That’s the question the 3rd Circuit Court of Appeals in Philadelphia will soon answer in a case of first impression, calling into question the controversial practice of “sexting.” For those of you unfamiliar with the lingo, “sexting” is the practice of using cell phones to send sexually provocative photos of oneself to another.
According to a report by the Pew Research Center‘s Internet & American Life Project, only 4 percent of teens reported sending sexually explicit photos or videos of themselves. However, the same report indicated that 15 percent of teens with cell phones ages 12-17 had received nude or nearly nude photos by phone. You can link to the Pew report here.
This case began after a number of sexually explicit photos were discovered by school officials Tunkhannock School District, northwest of Scranton, PA. School officials contacted the local district attorney. Ultimately, the district attorney’s office threatened to charge 16 teens with child pornography if they did not attend a recommended after-school education course and write an essay about why “sexting” is wrong.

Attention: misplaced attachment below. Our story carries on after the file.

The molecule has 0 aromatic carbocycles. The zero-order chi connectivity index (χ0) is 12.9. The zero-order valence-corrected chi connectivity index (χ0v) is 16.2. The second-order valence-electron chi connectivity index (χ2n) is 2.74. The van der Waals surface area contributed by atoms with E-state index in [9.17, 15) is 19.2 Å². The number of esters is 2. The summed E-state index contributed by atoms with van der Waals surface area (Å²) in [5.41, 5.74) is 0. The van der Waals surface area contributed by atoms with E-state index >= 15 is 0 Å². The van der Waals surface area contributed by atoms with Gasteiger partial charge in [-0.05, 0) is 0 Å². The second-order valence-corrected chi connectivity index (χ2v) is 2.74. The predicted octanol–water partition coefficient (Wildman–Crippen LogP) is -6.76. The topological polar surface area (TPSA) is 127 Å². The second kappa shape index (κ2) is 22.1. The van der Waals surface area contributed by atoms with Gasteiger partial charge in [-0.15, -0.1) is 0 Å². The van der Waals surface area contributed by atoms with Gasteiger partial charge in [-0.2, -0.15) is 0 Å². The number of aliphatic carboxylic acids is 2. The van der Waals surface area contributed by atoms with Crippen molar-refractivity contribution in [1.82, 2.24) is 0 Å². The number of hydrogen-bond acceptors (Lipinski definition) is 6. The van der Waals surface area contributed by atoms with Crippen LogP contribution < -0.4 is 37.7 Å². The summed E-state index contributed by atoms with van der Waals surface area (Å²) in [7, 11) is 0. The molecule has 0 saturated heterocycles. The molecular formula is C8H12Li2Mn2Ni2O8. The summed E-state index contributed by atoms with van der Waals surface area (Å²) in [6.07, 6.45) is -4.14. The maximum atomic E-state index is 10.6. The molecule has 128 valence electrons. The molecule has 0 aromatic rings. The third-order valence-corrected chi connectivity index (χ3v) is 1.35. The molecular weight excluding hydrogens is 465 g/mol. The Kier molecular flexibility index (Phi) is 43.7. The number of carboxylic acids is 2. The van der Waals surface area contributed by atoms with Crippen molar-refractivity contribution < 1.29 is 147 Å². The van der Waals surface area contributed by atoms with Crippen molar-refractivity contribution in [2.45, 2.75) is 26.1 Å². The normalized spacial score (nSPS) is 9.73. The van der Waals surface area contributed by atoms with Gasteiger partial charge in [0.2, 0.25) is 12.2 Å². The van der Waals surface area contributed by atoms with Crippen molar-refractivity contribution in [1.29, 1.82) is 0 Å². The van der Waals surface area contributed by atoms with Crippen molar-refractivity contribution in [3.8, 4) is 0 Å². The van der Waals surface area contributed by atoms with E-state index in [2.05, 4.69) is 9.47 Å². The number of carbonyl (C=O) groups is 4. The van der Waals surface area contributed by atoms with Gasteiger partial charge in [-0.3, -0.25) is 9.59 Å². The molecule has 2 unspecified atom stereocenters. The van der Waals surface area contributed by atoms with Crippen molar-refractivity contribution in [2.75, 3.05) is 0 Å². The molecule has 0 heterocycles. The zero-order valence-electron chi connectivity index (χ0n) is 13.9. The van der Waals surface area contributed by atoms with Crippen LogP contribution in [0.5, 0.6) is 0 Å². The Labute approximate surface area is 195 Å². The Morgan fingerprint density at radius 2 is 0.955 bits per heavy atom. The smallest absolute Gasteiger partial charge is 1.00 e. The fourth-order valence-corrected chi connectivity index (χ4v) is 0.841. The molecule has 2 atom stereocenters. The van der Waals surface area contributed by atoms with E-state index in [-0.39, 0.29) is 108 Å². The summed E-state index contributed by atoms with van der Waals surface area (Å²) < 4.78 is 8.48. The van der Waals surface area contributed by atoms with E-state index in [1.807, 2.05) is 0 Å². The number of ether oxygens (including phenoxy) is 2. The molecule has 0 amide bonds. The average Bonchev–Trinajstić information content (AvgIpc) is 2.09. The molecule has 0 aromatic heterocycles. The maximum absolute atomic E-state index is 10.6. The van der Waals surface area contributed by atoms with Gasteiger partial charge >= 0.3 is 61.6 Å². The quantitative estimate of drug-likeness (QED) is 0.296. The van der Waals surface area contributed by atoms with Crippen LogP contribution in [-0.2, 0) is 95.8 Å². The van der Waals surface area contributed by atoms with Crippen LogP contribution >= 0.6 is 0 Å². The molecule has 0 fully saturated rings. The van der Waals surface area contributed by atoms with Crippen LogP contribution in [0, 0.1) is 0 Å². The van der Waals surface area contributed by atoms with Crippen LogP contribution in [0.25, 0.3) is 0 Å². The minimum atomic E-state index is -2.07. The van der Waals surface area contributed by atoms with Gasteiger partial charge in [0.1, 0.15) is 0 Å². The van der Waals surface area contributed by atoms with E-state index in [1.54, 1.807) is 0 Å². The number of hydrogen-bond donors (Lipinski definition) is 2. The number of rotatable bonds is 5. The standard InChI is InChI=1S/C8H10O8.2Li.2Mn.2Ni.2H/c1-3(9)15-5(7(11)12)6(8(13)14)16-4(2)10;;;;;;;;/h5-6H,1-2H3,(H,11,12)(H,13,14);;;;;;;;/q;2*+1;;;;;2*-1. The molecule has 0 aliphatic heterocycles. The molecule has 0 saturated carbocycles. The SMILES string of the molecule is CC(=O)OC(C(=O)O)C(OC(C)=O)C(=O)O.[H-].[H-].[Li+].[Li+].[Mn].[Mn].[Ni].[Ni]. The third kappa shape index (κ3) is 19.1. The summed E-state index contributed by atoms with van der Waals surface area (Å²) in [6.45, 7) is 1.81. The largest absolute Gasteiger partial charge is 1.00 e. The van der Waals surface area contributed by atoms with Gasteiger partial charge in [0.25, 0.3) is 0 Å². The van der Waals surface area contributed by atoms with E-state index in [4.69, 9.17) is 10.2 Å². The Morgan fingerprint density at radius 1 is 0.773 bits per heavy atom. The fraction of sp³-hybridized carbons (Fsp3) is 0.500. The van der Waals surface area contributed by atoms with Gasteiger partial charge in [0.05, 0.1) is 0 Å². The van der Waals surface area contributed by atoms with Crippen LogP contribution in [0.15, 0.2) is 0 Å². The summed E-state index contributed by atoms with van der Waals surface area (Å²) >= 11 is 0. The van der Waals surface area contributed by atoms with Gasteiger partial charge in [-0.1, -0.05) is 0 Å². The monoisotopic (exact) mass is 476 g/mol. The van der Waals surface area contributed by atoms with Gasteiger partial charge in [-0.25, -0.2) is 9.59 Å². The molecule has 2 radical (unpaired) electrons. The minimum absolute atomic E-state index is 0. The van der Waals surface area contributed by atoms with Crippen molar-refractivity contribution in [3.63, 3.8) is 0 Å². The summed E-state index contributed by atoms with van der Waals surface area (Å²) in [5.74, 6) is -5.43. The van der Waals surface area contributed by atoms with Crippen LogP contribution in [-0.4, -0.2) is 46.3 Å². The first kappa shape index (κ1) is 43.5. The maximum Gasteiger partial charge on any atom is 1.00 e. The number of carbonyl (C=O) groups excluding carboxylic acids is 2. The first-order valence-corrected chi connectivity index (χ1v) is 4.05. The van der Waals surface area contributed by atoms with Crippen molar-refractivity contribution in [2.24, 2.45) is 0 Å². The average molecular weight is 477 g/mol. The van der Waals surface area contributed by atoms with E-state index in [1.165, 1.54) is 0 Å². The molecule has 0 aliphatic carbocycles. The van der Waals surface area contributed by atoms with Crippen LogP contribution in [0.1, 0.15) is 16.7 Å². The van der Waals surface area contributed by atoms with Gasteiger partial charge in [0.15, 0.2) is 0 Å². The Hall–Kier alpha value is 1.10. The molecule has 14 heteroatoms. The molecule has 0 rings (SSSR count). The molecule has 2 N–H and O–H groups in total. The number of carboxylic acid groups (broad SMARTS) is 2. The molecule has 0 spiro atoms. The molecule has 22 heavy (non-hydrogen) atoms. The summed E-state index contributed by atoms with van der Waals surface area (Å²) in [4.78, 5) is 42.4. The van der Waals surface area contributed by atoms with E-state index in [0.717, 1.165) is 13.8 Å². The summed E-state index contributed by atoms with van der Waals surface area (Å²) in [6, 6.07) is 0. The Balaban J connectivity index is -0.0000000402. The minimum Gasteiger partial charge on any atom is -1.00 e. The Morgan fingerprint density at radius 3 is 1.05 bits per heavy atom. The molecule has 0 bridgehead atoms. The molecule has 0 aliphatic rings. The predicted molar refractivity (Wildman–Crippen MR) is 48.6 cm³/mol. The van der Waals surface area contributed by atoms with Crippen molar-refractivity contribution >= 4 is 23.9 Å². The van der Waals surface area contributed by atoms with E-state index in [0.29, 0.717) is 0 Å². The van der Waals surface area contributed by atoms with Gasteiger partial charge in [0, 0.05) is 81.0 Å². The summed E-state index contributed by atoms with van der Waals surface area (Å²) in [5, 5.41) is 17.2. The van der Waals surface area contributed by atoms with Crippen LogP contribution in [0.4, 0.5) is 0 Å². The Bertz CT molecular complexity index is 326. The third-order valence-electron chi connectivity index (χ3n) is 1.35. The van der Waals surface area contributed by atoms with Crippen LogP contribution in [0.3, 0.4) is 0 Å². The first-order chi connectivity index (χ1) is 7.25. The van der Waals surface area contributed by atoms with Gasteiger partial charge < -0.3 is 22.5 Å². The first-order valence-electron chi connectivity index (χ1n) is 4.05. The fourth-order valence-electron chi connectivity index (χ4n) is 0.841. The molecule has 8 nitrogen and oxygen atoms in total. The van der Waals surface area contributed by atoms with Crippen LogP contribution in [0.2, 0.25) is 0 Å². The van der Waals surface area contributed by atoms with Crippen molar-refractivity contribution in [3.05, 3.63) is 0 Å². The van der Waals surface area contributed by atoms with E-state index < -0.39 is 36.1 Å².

All but 3 of the teens agreed to the punishment. However, 3 girls and their parents went to the federal District Court, where Judge James Munley issued an injunction preventing the district attorney’s office from either forcing them to take the class or charging them with child pornography. A PDF copy of the District Court judge’s ruling is in the Box under Miller v. Skumanick.
The matter was argued to the 3rd Circuit on January 15, 2010. As soon as a decision is reported, an update will be posted on CRW. In the meantime, what do you think? As you consider the issue, bear in mind that the district attorney’s office seeks to charge the teens with child pornography, not any adults. Regardless of how you may feel about “sexting,” do you think the district attorney is properly using child pornography laws in this case?